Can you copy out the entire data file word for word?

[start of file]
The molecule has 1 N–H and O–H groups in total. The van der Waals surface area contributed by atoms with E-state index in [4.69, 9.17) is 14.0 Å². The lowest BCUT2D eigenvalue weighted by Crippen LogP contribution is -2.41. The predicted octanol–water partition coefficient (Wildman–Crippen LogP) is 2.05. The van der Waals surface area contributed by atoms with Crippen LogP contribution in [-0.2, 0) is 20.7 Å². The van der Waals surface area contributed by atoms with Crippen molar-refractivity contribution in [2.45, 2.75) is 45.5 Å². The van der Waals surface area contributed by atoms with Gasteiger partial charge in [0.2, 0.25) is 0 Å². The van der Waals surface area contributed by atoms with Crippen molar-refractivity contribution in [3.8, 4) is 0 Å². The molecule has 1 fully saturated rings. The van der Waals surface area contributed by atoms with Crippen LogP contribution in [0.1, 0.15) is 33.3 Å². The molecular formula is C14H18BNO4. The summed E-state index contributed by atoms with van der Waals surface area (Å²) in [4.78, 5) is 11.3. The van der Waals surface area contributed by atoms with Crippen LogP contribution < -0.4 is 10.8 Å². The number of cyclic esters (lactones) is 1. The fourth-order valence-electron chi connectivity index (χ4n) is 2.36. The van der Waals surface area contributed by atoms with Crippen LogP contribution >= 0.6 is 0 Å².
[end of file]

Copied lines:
The molecule has 1 N–H and O–H groups in total. The van der Waals surface area contributed by atoms with E-state index in [4.69, 9.17) is 14.0 Å². The lowest BCUT2D eigenvalue weighted by Crippen LogP contribution is -2.41. The predicted octanol–water partition coefficient (Wildman–Crippen LogP) is 2.05. The van der Waals surface area contributed by atoms with Crippen LogP contribution in [-0.2, 0) is 20.7 Å². The van der Waals surface area contributed by atoms with Crippen molar-refractivity contribution in [2.45, 2.75) is 45.5 Å². The van der Waals surface area contributed by atoms with Gasteiger partial charge in [0.2, 0.25) is 0 Å². The van der Waals surface area contributed by atoms with Crippen molar-refractivity contribution in [3.8, 4) is 0 Å². The molecule has 1 fully saturated rings. The van der Waals surface area contributed by atoms with Crippen LogP contribution in [0.1, 0.15) is 33.3 Å². The molecular formula is C14H18BNO4. The summed E-state index contributed by atoms with van der Waals surface area (Å²) in [4.78, 5) is 11.3. The van der Waals surface area contributed by atoms with Crippen LogP contribution < -0.4 is 10.8 Å². The number of cyclic esters (lactones) is 1. The fourth-order valence-electron chi connectivity index (χ4n) is 2.36. The van der Waals surface area contributed by atoms with Crippen LogP contribution >= 0.6 is 0 Å².